On 17 December 1903 at 1035 Orville Wright took to the air in the Wright Flyer, covering 120 feet at Kill Devil Hills, NC. In the span of 12 seconds he took off in one era and landed in another. The Wrights had proven that controlled, powered flight in a heaver-than-air machine was possible. Over the next two years, they’d show that it was practical.
What set the Wrights apart from their contemporaries and from previous aeronautical pioneers was their engineering approach to the problem of manned flight. While others based their designs on received, and often erroneous, data, the Wrights tested every aspect of aerodynamics and aircraft design. They built their own test equipment and meticulously recorded data from hundreds of hours of wind tunnel time and thousands of flights with kites and gliders. They left nothing to chance. If they couldn’t find suitable equipment, they built it, including the engine and propellers used on their first airplane.
The Wrights signature contribution to the development of the airplane was their understanding and development of three-axis control. This allowed a pilot to maintain full control authority over the aircraft in a three-dimensional environment. They were also the first test pilots, in that they could achieve predictable results based on knowledge gained through testing.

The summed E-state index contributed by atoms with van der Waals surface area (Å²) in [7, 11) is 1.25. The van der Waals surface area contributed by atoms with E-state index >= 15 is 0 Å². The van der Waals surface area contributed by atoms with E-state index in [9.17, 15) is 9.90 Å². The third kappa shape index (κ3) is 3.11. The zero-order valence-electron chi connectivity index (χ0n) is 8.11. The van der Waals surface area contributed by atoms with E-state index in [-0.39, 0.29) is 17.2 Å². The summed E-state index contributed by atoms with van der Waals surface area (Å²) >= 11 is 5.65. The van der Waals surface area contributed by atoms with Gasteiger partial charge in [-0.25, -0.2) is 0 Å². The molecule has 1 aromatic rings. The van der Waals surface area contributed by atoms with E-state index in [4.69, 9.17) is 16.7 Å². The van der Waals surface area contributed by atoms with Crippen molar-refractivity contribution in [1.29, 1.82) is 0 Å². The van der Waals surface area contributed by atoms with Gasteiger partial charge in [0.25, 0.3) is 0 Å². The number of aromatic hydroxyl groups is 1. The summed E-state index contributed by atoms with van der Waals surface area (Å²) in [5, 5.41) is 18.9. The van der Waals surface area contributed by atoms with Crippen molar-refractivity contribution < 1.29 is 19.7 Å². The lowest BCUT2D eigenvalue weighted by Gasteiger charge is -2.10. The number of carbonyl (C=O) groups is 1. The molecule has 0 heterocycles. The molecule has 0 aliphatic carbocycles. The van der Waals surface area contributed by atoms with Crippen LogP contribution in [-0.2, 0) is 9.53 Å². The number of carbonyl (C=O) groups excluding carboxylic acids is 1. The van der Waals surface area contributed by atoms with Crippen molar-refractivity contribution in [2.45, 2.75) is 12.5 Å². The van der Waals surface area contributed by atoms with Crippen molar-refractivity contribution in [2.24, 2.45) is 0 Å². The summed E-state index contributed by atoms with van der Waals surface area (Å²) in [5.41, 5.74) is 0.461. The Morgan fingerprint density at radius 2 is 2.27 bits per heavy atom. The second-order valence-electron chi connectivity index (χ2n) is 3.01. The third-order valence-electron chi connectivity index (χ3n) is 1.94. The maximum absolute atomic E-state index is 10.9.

The Wrights didn’t go to college, nor did they have public funding. While they did have superior intellects and prodigious mechanical talent; they also had a vision, and a near-obsessive drive to realize it.
There isn’t enough wonder anymore. The world, as Wordsworth noted, is too much with us. Today’s mundane was yesterday’s impossible. The next time you hear a noise overhead or happen to be at the airport, spare a thought for two brothers on a lonely windswept beach who made magic.
I made a brief history-of-flight video last fall, and you can see it here.